China’s Economic Mystery: The Astonishing Survival of Troubled Firms

China’s economy is a puzzle wrapped in an enigma. On one hand, it boasts an unusually low number of companies going bankrupt, especially when compared to the United States. But on the other hand, many Chinese companies are drowning in financial troubles.

Finding multibagger stocks is important for building wealth. Discover potential multibaggers at Sovrenn Discovery 

The Unseen Challenge

Beneath the surface, China faces a growing crisis of corporate defaults. This is especially true for property developers. In 2020, half of the 50 largest property developers were in deep financial trouble. They struggled to restructure their debts, couldn’t easily borrow new money, and had a tough time repaying existing loans. The fear of a massive financial crisis motivates policymakers, banks, and businesses to keep these companies afloat. However, this approach stifles economic growth and worsens the overall economic situation.

China’s Unique Approach

China’s way of preserving struggling businesses is quite different from Western practices. Local government officials pressure banks to support even the least productive companies. Strict lending rules make it challenging for companies to get rid of their debts, and state-owned banks, ultimately accountable to the government, are hesitant to face significant losses. To declare a company, bankrupt in China, it requires agreement from multiple parties, including courts, creditors, local governments, and regulators.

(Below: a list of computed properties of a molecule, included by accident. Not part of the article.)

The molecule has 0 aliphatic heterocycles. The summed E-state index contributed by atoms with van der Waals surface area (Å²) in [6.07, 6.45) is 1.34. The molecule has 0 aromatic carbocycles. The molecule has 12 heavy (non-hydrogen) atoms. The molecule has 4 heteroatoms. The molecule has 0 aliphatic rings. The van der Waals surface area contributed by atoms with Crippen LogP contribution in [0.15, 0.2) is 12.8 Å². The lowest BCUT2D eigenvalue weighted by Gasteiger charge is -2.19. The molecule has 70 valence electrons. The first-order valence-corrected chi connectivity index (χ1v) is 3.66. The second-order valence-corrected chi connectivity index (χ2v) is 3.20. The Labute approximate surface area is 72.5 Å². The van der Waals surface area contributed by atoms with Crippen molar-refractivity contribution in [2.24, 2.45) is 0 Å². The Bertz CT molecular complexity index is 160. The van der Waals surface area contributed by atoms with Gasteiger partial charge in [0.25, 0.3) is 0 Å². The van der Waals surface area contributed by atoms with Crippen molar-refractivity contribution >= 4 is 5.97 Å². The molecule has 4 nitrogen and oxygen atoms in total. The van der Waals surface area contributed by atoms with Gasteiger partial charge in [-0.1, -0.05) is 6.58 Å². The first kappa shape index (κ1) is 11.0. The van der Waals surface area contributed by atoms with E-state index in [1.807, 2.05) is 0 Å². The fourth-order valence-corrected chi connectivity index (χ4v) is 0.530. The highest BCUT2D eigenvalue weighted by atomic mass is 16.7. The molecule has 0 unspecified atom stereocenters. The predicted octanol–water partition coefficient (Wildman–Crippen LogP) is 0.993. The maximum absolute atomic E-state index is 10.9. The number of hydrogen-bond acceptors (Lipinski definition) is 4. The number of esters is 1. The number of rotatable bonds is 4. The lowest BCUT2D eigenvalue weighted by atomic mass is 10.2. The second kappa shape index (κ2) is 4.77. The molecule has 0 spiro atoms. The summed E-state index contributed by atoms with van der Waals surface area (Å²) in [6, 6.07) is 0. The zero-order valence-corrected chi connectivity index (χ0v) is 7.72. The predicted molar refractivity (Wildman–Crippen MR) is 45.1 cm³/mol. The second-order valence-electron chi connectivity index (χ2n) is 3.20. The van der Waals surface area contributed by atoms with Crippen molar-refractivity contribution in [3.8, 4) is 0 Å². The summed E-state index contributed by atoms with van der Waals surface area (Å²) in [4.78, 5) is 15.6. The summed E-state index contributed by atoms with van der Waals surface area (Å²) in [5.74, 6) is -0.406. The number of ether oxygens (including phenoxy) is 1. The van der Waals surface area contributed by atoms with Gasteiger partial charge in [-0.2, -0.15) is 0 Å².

The Cycle of Refinancing

 Research shows that in some regions of China, where they have special courts for bankruptcies that operate independently from local authorities, more new companies are being created, better productivity, and lower borrowing costs. In other regions, creditors ask for more interest because they know getting their money back is tricky.

Investing has built huge wealth for several HNI investors. Learn investing FREE OF CHARGE at Sovrenn Education 

Long Legal Processes and More Liquidations

The rules that are meant to keep weak companies alive sometimes lead to more liquidations when cases finally reach the courts. A staggering 83% of companies in Chinese bankruptcy courts end up closing, compared to just 5% in the United States. These legal proceedings in China also take much longer, around 50% longer than in the United States.

Global Impact

China’s way of dealing with bankrupt companies has an impact beyond its borders. China is a major lender to governments worldwide, but its strict approach to debt forgiveness has made international discussions about debt much harder. We saw this in a case involving Sri Lanka’s debt and the International Monetary Fund (IMF). China’s unwillingness to accept debt write-offs caused problems.

Takeaway: China’s economic performance is a tightrope walk, characterised by an extraordinary mystery. While the nation’s low corporate bankruptcy rate appears reassuring, the underlying challenges of corporate defaults, barriers to creative destruction, and a cycle of refinancing paint a more intricate picture. As China grapples with preserving troubled companies while averting a financial catastrophe.

Also Read: Ola files its financial statements of FY22 after a long delay and widening its losses